Wissanu warns of penalties for failure to follow 20-year strategy

politics March 02, 2017 16:14

By The Nation

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Deputy Prime Minister Wissanu Krea-ngam warned Thursday that the 20-year national strategy would be legally binding for future governments and all agencies.



“The 20-year national strategy pushed by this government has been approved by both the people and the national assembly. If the new government disagrees, it has to follow the process of both public opinion gathering and passing the Parliament,” Wissanu said. 

“If not, all the Cabinet, the Parliament, Courts, and independent agencies will be obliged to following the plan which will inflict a severe penalty both politically and legally.”

Wissanu made his remarks during a national forum entitled “Public Administration in the Reform, National Strategy, and Reconciliation Building Plan,” on Thursday.

The deputy prime minister also urged all government agencies to change their mindset to be prepared for all the changes to come.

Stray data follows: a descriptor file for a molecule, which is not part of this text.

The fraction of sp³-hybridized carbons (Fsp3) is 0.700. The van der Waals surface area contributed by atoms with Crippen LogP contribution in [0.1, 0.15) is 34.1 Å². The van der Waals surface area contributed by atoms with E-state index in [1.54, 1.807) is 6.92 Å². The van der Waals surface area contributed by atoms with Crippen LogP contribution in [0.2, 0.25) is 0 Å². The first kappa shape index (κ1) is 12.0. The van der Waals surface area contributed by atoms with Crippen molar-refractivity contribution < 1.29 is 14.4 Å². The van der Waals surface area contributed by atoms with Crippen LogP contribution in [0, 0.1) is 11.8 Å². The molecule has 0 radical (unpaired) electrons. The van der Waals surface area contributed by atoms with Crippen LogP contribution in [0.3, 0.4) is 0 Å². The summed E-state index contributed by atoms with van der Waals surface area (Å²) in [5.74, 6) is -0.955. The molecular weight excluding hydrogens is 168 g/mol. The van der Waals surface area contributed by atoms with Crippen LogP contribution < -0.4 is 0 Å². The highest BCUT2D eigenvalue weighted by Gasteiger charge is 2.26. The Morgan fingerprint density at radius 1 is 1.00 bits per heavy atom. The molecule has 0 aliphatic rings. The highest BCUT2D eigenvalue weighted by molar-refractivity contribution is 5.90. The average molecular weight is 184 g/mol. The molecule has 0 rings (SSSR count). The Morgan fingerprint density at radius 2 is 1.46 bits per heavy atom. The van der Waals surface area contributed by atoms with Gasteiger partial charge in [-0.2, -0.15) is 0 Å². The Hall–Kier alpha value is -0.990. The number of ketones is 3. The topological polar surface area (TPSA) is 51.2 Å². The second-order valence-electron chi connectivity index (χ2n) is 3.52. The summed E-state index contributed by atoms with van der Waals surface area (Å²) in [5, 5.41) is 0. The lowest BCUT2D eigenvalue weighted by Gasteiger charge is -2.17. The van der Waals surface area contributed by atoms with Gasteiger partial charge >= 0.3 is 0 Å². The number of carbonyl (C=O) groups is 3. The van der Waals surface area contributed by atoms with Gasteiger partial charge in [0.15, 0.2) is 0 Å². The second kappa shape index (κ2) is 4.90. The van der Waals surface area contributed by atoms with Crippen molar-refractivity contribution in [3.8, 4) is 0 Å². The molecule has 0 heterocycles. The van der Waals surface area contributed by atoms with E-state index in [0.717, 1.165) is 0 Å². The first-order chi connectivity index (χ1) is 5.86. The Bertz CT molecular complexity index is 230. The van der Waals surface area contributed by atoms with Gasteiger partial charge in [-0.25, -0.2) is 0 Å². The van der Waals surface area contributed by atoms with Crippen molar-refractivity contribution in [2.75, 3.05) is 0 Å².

He said that the changes were the result of globalization and the demand of the government as well as the people. Wissanu said prime minister [Prayut Chan-o-cha] wanted all agencies to be aware of the trend in order to be prepared and be able to work in collaboration.

Public administration has three major points, Wissanu explained. They were administration and development, law enforcement, and solving immediate problems.

In the referendum-endorsed constitution, reform plans involving seven main points were laid out, he said. They were political, public administration, law, justice system, education, and economic reforms, he said.

He added that all the points were unprecedented and said that the new charter also stipulated how it would be carried out, who would be responsible for it, and when it must be finished.

Regarding national strategy, Wissanu said that the government had set down six main issues to pursue, including security, development, competitiveness, and environment. Wissanu encouraged government agencies to imitate the “big picture” and adapt their own agencies.